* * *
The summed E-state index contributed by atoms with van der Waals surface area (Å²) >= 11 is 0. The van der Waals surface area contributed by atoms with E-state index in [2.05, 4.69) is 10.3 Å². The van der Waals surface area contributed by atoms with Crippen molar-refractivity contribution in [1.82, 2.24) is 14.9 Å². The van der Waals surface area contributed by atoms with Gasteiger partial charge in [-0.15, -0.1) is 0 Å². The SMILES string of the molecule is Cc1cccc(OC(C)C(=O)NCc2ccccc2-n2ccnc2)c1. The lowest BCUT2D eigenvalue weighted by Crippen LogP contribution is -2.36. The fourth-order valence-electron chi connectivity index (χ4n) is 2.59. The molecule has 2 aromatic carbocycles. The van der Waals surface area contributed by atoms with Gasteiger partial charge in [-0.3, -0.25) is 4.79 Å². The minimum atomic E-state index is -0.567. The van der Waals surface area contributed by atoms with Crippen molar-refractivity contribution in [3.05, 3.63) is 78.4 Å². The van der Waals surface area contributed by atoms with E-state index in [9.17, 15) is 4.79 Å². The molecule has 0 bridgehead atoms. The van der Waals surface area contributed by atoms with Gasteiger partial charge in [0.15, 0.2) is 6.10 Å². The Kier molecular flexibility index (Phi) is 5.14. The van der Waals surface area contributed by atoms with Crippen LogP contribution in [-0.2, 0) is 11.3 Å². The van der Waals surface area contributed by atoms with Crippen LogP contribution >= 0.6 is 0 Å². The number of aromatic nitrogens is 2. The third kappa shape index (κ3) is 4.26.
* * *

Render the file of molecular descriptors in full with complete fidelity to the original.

The summed E-state index contributed by atoms with van der Waals surface area (Å²) >= 11 is 0. The van der Waals surface area contributed by atoms with E-state index in [2.05, 4.69) is 10.3 Å². The van der Waals surface area contributed by atoms with Crippen molar-refractivity contribution in [1.82, 2.24) is 14.9 Å². The van der Waals surface area contributed by atoms with Gasteiger partial charge in [-0.15, -0.1) is 0 Å². The SMILES string of the molecule is Cc1cccc(OC(C)C(=O)NCc2ccccc2-n2ccnc2)c1. The lowest BCUT2D eigenvalue weighted by Crippen LogP contribution is -2.36. The fourth-order valence-electron chi connectivity index (χ4n) is 2.59. The molecule has 2 aromatic carbocycles. The van der Waals surface area contributed by atoms with Gasteiger partial charge in [-0.3, -0.25) is 4.79 Å². The minimum atomic E-state index is -0.567. The van der Waals surface area contributed by atoms with Crippen molar-refractivity contribution in [3.05, 3.63) is 78.4 Å². The van der Waals surface area contributed by atoms with E-state index in [9.17, 15) is 4.79 Å². The molecule has 0 bridgehead atoms. The van der Waals surface area contributed by atoms with Gasteiger partial charge in [0.15, 0.2) is 6.10 Å². The Kier molecular flexibility index (Phi) is 5.14. The van der Waals surface area contributed by atoms with Crippen LogP contribution in [-0.2, 0) is 11.3 Å². The van der Waals surface area contributed by atoms with Crippen LogP contribution >= 0.6 is 0 Å². The number of aromatic nitrogens is 2. The third kappa shape index (κ3) is 4.26.